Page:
Lessons Learnt from Learning a New Skill- Mentorship

 

rubik's cube

Photo Courtesy: Amazon.co.uk

I always wanted to know how to solve a Rubik’s cube. Watching my siblings and you-tube folks solve it so quickly made it look easy. I don’t know about you but one thing I have noticed with trying to learn a skill is that we tend to deceive ourselves that it would be an easy journey- may be it’s optimism or just sheer ignorance, but we do lie to ourselves a lot.

To learn a skill however we need to be brutally honest with ourselves. This means accepting that the task ahead of us would take time and commitment. It is never a walk in the park learning anything new.

The past few weeks have taught me that the learning experience doesn’t have to be so daunting or boring if the learner has a Mentor.

My mentor for this skill was my sister, she taught me how to solve the Rubik’s cube in 4 weeks. Just to be clear, it’s wasn’t easy. There are so many methods for solving a Rubik’s cube. She taught me using the Layer Method (you can learn about it here).

Her technique was different and unique because I didn’t have to memorise the algorithms, she turned each algorithm into a story, so all I had to do was to remember the story and off I fixed each layer of the cube (after several failed attempts).

Having a Mentor helps you learn a skill  a lot faster than you usually would because you are essentially walking in the footsteps of someone who has knowledge and experience in the skill you are about to learn. So you are made aware of potential pitfalls, so that when you do encounter them you can jump over each challenge

Benjamin Franklin once said, ‘Tell me and I forget, teach me and I may remember, involve me and I learn”.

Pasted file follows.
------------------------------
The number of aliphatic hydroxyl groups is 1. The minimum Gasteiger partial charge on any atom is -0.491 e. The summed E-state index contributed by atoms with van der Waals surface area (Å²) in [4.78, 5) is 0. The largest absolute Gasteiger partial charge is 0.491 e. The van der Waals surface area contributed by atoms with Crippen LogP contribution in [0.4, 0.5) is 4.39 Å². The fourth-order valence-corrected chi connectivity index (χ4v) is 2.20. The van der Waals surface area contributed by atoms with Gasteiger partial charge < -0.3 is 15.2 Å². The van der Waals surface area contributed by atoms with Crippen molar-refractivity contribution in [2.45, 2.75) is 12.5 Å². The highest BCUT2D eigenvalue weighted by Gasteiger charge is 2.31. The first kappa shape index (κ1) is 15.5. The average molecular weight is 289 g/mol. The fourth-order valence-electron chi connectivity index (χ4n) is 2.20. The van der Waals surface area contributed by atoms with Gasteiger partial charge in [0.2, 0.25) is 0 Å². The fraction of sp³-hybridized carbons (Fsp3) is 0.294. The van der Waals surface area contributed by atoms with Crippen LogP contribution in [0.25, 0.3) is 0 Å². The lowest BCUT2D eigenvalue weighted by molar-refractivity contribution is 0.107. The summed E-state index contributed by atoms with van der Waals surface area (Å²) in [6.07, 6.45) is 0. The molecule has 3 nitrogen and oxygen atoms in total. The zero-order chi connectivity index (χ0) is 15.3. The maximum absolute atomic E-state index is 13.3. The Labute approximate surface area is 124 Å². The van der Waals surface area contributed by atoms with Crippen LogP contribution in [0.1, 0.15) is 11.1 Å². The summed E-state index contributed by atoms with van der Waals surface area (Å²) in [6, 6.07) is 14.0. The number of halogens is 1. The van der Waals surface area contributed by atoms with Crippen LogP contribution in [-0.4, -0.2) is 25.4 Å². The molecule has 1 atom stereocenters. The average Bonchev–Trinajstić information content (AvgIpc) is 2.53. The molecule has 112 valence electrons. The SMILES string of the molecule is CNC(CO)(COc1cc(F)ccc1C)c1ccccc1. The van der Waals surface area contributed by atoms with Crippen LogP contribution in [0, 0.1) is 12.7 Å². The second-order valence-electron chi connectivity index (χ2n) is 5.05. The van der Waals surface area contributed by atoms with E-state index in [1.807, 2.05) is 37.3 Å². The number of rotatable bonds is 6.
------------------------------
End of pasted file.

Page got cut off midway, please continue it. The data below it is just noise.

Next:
Not every Mentor might be as effective as my sister but the words of Benjamin Franklin stand true. Your Mentor has to engage you in the skill and cannot just force his/her ideas on you without watching you try it out- that’s the only way you to learn!

A Mentor must be adaptable and ready to listen to your difficulties. I remember the first week I started out, my Mentor would give me a task and watch me twist and turn the cube just so she could point out my errors. This was so helpful because I was involved in this skill right from the start, hence, I learned each stage faster.

You might wonder, how can one choose a Mentor? Some people naturally have their mentors available to them-it could be their sibling (like in my case) or a parent, or a friend who wants to help them learn a skill. If we are to choose our Mentors however, it goes without saying that we want to go for people who are knowledgeable in that skill and know how to teach it.

We also need to choose Mentors that know us well. Solving the Rubik’s cube was fun and less stressful for me because my Mentor was a sibling who knew me well and knew I would learn the algorithms faster with stories. When choosing a Mentor, it is important to look  for Mentors who have similar personalities with us, or personalities that are relatable, that makes it easier to take on board their suggestions.

Learning a new skill is not always that simple especially when learning it alone via help guides or online tutorials, because the author of these resources may not always explain things in a way that would be easy for us to learn. However, with a well suited Mentor by our side we can learn our new skill in less time and find the learning experience more enjoyable.

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Time will tell

Tick tock tick tock.

Seconds turn into minutes,

Minutes into hours,

Hours into days.

Waiting- Just waiting for inspiration.